HB: My first formal art tuition was in Chinese brush painting. It was a quirkof conscientious parenting and what was locally available in art classes. I took a weekly class for ten years, from the age of eight. My love and understanding of ink definitely came from this background, and I'm more comfortable with Chinese brushes than traditional Western ones.
As to calling my works drawings - well, they're a far cry from traditional Chinese painting, where no line should be drawn twice in the same place, nothing is erased, and the work is made with a clear mind, almost as an extension of meditation. Erasure is integral to my drawing process, the paper is treated with a mix of violence and tenderness, and every drawing is born of struggle. As you observed earlier, the paper is really my most important medium, and my engagement with it determines the success of each work. For this and many other reasons, I call my process drawing.

DH: I am particularly fond of Nicholas Harding's ink works. He laminates sheets of paper and tears back into it through the image creating texture and three-dimensional depth, as he does so with the heavily impastoed surface of his paintings. You tend to work through the layering of washes instead. Can you explain in more detail the process of drawing that you have adopted?
HB: Although mine is an unorthodox treatment of ink, the process is not unlike an erasure method quite commonly used with dry media, such as charcoal.
I usually begin with a mid-tone ink ground, which covers the page, and then erase areas back with a damp rag to describe light. The drawing is built with many washes, lines, erasures, scratches... It's very much a tug of war between light and dark, adding and erasing ink repeatedly until there's some sort of reconciliation between the two.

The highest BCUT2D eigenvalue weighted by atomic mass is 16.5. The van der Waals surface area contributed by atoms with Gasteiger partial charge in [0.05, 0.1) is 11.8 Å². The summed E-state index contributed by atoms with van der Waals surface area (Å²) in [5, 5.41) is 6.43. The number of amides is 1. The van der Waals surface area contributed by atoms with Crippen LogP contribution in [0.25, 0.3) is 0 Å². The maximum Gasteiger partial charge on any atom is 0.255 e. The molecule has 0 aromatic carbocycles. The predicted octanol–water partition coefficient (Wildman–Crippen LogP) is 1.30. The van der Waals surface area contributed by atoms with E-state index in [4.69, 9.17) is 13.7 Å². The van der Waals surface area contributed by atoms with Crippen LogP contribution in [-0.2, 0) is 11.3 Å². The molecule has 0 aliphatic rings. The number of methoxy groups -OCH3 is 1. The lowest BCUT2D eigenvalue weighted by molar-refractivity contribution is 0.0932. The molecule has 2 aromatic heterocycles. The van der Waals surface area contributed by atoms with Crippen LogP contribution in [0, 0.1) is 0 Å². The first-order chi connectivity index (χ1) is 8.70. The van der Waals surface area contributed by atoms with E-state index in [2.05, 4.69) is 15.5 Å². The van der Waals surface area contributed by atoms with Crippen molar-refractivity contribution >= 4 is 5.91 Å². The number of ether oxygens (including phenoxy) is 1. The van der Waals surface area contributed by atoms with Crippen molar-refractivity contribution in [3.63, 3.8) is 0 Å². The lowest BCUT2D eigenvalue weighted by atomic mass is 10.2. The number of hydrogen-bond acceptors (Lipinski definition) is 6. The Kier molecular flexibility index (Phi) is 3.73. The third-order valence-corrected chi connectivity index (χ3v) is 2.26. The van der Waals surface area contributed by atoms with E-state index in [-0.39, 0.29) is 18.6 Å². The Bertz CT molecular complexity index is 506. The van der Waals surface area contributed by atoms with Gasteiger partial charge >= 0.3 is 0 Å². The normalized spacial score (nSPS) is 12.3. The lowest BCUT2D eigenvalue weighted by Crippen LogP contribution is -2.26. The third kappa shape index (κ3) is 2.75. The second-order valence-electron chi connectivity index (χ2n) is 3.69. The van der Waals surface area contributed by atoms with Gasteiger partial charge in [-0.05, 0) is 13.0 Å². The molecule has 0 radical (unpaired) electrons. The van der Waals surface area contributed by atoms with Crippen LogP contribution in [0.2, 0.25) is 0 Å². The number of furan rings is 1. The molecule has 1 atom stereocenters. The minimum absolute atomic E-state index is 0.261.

DH: Some of your works feature very fine details, such as a bowl of screws, fraying strands of a cloth or a feather. It must be incredibly difficult to control the ink using the tools that you do.
HB: I don't think there's much about drawing that isn't difficult! It's essential to me that I connect deeply with the process itself, so that the engagement overcomes the struggle, or at least makes it worthwhile. My painting teacher used to hold up a fat-bellied Chinese brush and say "you can draw an ant's leg with this!"
No-one ever thought to ask, "but why would you?" There is a sort of wonder and power in that defiance of the improbable. I don't think many artists are interested in making their process easier... Ask Nicholas Harding!

DH: Using such a limited colour palette and a preference for the 'ordinary' as your subject, it is clear that you are not so much interested in replicating what is actually there in front of you, but rather drawing attention to form in its purest sense.
HB: I'm not exactly sure what form in its purest sense would be. Certainly the way something manifests visually is integral to its representation in a drawing. But you are right: I am particularly fascinated by the very presence, or 'beingness', of things, and that influences the choices I make when I draw them. The 'ordinary' subjects interest me because, as I said before, I think it is possible to see them clearly, and not through the lens of hundreds of years of symbolic associations.